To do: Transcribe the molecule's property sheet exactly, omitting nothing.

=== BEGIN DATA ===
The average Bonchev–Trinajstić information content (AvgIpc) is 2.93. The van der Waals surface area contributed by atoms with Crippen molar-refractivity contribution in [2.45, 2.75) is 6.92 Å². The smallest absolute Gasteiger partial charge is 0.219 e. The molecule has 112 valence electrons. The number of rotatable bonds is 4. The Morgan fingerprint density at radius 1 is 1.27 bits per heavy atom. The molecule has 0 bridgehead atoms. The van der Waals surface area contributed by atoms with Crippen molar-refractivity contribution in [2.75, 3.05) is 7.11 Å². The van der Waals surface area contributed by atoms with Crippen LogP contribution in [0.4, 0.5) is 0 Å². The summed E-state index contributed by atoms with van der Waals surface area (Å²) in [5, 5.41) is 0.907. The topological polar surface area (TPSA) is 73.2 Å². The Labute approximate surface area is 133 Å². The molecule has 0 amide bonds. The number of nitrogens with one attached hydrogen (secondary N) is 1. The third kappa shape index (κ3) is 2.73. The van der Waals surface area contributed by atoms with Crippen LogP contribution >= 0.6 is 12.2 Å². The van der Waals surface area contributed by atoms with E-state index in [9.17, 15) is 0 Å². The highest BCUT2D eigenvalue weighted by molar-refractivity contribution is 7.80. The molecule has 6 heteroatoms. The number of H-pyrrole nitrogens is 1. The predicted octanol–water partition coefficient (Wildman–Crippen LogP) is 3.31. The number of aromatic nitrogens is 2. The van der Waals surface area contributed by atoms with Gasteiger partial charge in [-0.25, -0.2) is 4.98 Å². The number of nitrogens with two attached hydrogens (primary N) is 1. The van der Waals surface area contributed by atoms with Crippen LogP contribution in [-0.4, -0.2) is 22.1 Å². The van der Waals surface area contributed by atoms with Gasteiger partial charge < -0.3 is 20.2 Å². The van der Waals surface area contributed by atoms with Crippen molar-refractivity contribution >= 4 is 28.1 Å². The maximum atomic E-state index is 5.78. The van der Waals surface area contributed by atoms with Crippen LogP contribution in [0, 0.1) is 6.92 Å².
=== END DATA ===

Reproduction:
The average Bonchev–Trinajstić information content (AvgIpc) is 2.93. The van der Waals surface area contributed by atoms with Crippen molar-refractivity contribution in [2.45, 2.75) is 6.92 Å². The smallest absolute Gasteiger partial charge is 0.219 e. The molecule has 112 valence electrons. The number of rotatable bonds is 4. The Morgan fingerprint density at radius 1 is 1.27 bits per heavy atom. The molecule has 0 bridgehead atoms. The van der Waals surface area contributed by atoms with Crippen molar-refractivity contribution in [2.75, 3.05) is 7.11 Å². The van der Waals surface area contributed by atoms with Crippen LogP contribution in [0.4, 0.5) is 0 Å². The summed E-state index contributed by atoms with van der Waals surface area (Å²) in [5, 5.41) is 0.907. The topological polar surface area (TPSA) is 73.2 Å². The Labute approximate surface area is 133 Å². The molecule has 0 amide bonds. The number of nitrogens with one attached hydrogen (secondary N) is 1. The third kappa shape index (κ3) is 2.73. The van der Waals surface area contributed by atoms with Crippen LogP contribution >= 0.6 is 12.2 Å². The van der Waals surface area contributed by atoms with E-state index in [9.17, 15) is 0 Å². The highest BCUT2D eigenvalue weighted by molar-refractivity contribution is 7.80. The molecule has 6 heteroatoms. The number of H-pyrrole nitrogens is 1. The predicted octanol–water partition coefficient (Wildman–Crippen LogP) is 3.31. The number of aromatic nitrogens is 2. The van der Waals surface area contributed by atoms with Gasteiger partial charge in [-0.25, -0.2) is 4.98 Å². The number of nitrogens with two attached hydrogens (primary N) is 1. The van der Waals surface area contributed by atoms with Crippen LogP contribution in [-0.4, -0.2) is 22.1 Å². The van der Waals surface area contributed by atoms with Gasteiger partial charge < -0.3 is 20.2 Å². The van der Waals surface area contributed by atoms with Crippen molar-refractivity contribution >= 4 is 28.1 Å². The maximum atomic E-state index is 5.78. The van der Waals surface area contributed by atoms with Crippen LogP contribution in [0, 0.1) is 6.92 Å².